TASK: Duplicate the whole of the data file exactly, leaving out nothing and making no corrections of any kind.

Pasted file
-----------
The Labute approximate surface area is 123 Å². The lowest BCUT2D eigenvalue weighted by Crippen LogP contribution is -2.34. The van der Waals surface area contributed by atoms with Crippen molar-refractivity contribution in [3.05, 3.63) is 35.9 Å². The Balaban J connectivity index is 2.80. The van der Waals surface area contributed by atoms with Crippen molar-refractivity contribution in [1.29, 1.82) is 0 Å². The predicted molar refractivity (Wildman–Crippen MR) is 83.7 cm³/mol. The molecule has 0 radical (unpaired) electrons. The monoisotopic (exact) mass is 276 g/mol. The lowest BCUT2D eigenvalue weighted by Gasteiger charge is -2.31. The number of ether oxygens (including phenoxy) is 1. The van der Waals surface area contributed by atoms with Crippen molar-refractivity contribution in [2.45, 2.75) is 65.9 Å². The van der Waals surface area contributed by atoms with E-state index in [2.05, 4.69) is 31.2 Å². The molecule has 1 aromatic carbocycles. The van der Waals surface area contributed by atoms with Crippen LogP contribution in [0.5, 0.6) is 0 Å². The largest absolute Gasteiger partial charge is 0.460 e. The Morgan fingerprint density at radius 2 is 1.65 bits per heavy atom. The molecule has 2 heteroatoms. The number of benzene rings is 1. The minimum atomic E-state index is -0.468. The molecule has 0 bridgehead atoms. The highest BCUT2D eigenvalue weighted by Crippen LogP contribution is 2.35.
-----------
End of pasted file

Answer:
The Labute approximate surface area is 123 Å². The lowest BCUT2D eigenvalue weighted by Crippen LogP contribution is -2.34. The van der Waals surface area contributed by atoms with Crippen molar-refractivity contribution in [3.05, 3.63) is 35.9 Å². The Balaban J connectivity index is 2.80. The van der Waals surface area contributed by atoms with Crippen molar-refractivity contribution in [1.29, 1.82) is 0 Å². The predicted molar refractivity (Wildman–Crippen MR) is 83.7 cm³/mol. The molecule has 0 radical (unpaired) electrons. The monoisotopic (exact) mass is 276 g/mol. The lowest BCUT2D eigenvalue weighted by Gasteiger charge is -2.31. The number of ether oxygens (including phenoxy) is 1. The van der Waals surface area contributed by atoms with Crippen molar-refractivity contribution in [2.45, 2.75) is 65.9 Å². The van der Waals surface area contributed by atoms with E-state index in [2.05, 4.69) is 31.2 Å². The molecule has 1 aromatic carbocycles. The van der Waals surface area contributed by atoms with Crippen LogP contribution in [0.5, 0.6) is 0 Å². The largest absolute Gasteiger partial charge is 0.460 e. The Morgan fingerprint density at radius 2 is 1.65 bits per heavy atom. The molecule has 2 heteroatoms. The number of benzene rings is 1. The minimum atomic E-state index is -0.468. The molecule has 0 bridgehead atoms. The highest BCUT2D eigenvalue weighted by Crippen LogP contribution is 2.35.